FEBRUARY 5, 2000
U.K. SECRETARY OF STATE FOR DEFENCE GEOFFREY HOON IN MUNICH, GERMANY
QUESTION: Could we ask you just one brief question aside from the obvious aim of less costly and readily available common arms. Will this agreement facilitate, and encourage, cross-Atlantic U.S.-British defense mergers in the industry?
SECRETARY COHEN: Well, it certainly is designed to reduce any existing impediments that crop up administratively. Issues dealing with export restrictions, trying to harmonize our respective laws and regulations so that we can, in fact, encourage greater Transatlantic cooperation. We have active engagement with the United Kingdom now. We hope that this will help facilitate even greater interaction between our respective industries so that we can have a harmonized approach to sharing technology, working cooperative and partnership arrangements and potentially mergers as well.
UK SECRETARY HOON: It is the responsibility of governments to create the right conditions in which business can operative effectively. In a sense, it is the responsibility of government to design the football pitch. We are designing a more effective football pitch here and clearly it is now a matter for the players to decide how they play the game.
SECRETARY COHEN: Football meaning soccer.
UK SECRETARY HOON: I've been to the United States. Football meaning football.
QUESTION: Does this mean that some European NATO partners are better than others if you can single out the U.K.?
SECRETARY COHEN: Not at all. We have ongoing discussions with several other European countries to achieve a similar declaration of principles, so this is not singling out the U.K. We have had a long-standing relationship with the U.K. in terms of defense industries. We hope to consider other countries, Germany among them. We are pursuing this with several countries.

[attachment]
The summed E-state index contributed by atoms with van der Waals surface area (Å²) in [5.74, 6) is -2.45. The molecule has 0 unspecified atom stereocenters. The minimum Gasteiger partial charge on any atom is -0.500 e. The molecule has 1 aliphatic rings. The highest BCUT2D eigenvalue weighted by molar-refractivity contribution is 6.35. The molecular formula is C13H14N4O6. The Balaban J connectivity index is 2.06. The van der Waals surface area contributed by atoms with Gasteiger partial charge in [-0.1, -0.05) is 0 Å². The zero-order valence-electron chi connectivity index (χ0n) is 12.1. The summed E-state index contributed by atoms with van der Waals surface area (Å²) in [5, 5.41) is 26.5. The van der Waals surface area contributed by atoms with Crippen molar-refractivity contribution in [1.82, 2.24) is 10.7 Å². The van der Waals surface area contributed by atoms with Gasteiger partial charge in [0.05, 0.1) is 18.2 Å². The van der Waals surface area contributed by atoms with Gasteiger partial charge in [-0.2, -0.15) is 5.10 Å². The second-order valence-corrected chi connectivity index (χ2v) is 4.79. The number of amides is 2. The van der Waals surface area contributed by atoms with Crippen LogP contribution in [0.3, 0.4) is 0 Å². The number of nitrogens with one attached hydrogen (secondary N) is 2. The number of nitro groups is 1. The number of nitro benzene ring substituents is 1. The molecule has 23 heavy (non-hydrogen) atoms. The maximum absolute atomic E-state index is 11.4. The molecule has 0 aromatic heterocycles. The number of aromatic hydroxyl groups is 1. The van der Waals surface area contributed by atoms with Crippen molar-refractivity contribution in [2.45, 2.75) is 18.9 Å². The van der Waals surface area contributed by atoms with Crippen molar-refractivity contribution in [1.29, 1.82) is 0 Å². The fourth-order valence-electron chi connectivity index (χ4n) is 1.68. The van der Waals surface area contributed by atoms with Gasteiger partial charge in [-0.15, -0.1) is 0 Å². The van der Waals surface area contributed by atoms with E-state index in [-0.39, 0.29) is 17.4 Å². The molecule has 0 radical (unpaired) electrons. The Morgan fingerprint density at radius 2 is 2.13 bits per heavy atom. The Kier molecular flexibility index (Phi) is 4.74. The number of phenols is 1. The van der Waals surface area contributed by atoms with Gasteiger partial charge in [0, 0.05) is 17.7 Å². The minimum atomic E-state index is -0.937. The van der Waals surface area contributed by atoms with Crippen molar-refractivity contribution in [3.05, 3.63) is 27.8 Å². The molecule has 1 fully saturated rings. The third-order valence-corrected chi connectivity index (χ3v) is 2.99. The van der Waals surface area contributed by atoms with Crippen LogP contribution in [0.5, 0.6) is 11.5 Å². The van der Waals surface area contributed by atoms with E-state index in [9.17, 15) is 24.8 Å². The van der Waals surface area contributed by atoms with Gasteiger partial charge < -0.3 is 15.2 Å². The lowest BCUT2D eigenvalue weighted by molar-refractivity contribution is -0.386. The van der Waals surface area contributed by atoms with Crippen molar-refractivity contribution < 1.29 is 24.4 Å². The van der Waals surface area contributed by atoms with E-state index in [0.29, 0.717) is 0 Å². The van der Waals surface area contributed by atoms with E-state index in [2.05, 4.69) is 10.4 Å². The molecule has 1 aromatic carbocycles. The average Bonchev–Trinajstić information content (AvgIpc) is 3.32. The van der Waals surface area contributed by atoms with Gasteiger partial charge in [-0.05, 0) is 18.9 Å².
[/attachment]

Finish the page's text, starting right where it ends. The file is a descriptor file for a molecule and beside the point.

UK SECRETARY HOON: May I add, of course, that we are also negotiating with our European partners similar sorts of agreements. So we hope that this will lead to a very impressive situation where both cross the Atlantic and within Europe we have this similar kind of cooperation.
QUESTION: In terms of harmonizing time-scales for the procurement of equipment, like Tracer where there have been some problems, things like the difficulties over the future of defense research in Britain and concerns in the United States about that. I mean, you say these are commercial matters but actually many of them are highly political and very much the stuff of business of defense ministers to deal with.
UK SECRETARY HOON: Well, that's right. But this is designed to at least allow the commercial interests, the business interests, to operate free of some of the constraints, which in the past governments have placed in their way.
QUESTION: Austria has expressed a wish to be a member of NATO in the last couple of days. How would you respond?
SECRETARY COHEN: Well, what we have always said is that the door to NATO membership remains open. But those nations who seek membership have to comply with some very high standards. That is, the promotion of our democratic ideals, subordination of military rule to that of civilian, promotion of human rights, free and open markets -- all of those issues would have to be taken into account by any candidate for admission to NATO. We don't anticipate that NATO would consider future admissions at least until 2002, I believe, is the earliest date that other countries may be considered.